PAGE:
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Celebrating Durga Puja – British-Bangali Way

British-Bangali community, looking for convenience would want to know the exact time of Pushpanjali so that they get over with the prayers, eat bhog, go home and carry on with their daily lives.

Sudakshina Bhattacharjee
Mon, Oct 7 2013

Harrow Durga Puja, Image: Rajat Dey

About Sudakshina

Sudakshina Bhattacharjee (@SudakshinaKina) is a writer and lecturer who spends her life working and living in London and Kolkata.

For more information about her work, please log on to www.sudakshinakina.com


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My many Kolkata

 
My parents are traditionally ‘Bangali’ in heart, mind and soul. My brother and I grew up understanding that being ‘Bangali’ meant revering our Hindu canon of Gods and Goddesses; to speak in Bengali when spoken to in Bengali; to know that while we were born and raised in Britain, we were not English.

These differences were not difficult to understand and imbibe for us as children. However, things started to get complicated as we grew up into our formative years, where our main cultural reference points were British English programmes, films and books - there were no ‘Asian’ channels till the mid-1990s.

We spoke English with a distinct British accent that was also very apparent in the Bangla we spoke too. We grew up internally believing that English was our main language and not Bangla!

So, when my parents started celebrating Durga Puja at our London home, (we’re known as ‘Hounslow-te Pujo hoye!’) back in 1991, the Bengali community (in neighbouring west London) were excited because there were only two other Puja sites (Wembley and Southall) nearby at the time and having one in Hounslow was great because it was...local!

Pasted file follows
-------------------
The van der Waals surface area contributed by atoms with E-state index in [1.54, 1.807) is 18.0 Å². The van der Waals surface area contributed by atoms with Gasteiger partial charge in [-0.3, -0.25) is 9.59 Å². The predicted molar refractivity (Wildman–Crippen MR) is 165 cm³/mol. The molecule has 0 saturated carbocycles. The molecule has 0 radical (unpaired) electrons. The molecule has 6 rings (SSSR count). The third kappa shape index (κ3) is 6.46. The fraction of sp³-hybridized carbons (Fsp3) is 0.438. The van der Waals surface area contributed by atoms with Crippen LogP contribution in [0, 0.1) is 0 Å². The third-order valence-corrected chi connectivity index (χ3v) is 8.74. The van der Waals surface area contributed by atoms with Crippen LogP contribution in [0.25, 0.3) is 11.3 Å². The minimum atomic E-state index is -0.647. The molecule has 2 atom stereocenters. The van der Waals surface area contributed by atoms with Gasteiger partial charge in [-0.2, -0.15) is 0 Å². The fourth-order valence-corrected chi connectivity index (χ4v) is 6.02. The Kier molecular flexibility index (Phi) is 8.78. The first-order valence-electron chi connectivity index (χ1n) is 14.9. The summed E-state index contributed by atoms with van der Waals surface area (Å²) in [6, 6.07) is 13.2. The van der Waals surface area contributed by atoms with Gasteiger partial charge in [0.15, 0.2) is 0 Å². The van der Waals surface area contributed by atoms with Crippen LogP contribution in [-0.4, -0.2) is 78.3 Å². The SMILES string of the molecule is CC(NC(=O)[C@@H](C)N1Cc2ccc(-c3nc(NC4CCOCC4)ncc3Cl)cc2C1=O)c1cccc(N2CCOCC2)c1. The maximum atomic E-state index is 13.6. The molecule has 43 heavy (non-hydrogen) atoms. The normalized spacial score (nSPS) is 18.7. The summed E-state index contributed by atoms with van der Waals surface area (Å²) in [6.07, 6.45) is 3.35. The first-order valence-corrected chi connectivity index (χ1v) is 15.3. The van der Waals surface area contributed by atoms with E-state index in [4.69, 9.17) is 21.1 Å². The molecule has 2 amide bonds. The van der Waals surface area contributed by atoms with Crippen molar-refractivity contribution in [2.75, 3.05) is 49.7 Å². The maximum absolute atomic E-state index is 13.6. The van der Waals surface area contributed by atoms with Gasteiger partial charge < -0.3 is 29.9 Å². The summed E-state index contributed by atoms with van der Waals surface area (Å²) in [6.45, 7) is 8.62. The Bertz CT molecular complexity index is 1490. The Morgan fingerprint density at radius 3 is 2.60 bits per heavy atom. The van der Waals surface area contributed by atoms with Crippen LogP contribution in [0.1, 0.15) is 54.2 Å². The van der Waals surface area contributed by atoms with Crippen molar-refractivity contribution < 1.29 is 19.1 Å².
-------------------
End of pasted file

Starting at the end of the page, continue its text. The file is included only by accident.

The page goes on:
You read it correctly- i.e. being local was the key reason for such festive joy.

I think it is very un-Bangali, because our ‘desher’ counterparts would (and still do) travel miles and miles for what is known as ‘pandal-hopping’.

Kolkatans sweat, swelter and swear in the congested, chaotic traffic, dressed in their finery, to wait their turn to get a glimpse of how various Durga Puja clubs have decorated their pandals, designed the statues of the Mother Goddess, catered for amenities, like food and drink counters for the travelling visitors, etc. They do all this happily and merrily though, which is fantastic to witness and experience.

We have a similar setup in London now because the number of Durga Puja clubs has increased as also the commercial aspect of ‘chanda collection’ (subscription).

Yet, how has this happened, considering the Bangali community down here were looking for convenience and wanting to know the exact time when Pushpanjali will happen so that they can arrive at the Puja site just before then, get over with the prayers, eat bhog (sanctified food) and go home to carry on with their normal lives afterwards!

I think the answer lies in the recent influx of Bengalis who have come from Kolkata and other Indian cities to work here (some choose to settle, while some don’t) and feel they should start Durga Puja clubs here to recreate a similar festive spirit ‘desher moton’.

However, such clubs soon realise that is it isn’t possible to create pandals from scratch and resort to booking venues that are usually hired for Asian weddings, funerals and birthday parties.

As the timings for these venues are limited, Puja rites and rituals are squeezed into the day, while preference is given to the evening ‘functions’ where Bangali singers, dancers and dramatists (both desher and ekhankar) do their best to entertain the audience, half of whom cannot quite grasp what is going on because of the lack of Bengali cultural reference points.

I have found many such people on which terms like ‘Rabindra Sangeet’ and ‘naatok’ are totally lost. Poor things, at least they try to understand and if help can be extended to flesh out what the songs and plays are about, then that would be good.

If my account baffles you then I have succeeded to reflect the deep mishmash of Bengali and British values which comprise the approach we take in celebrating Durga Puja.

This is why I call it the ‘British Bangali Way’ - would you too?

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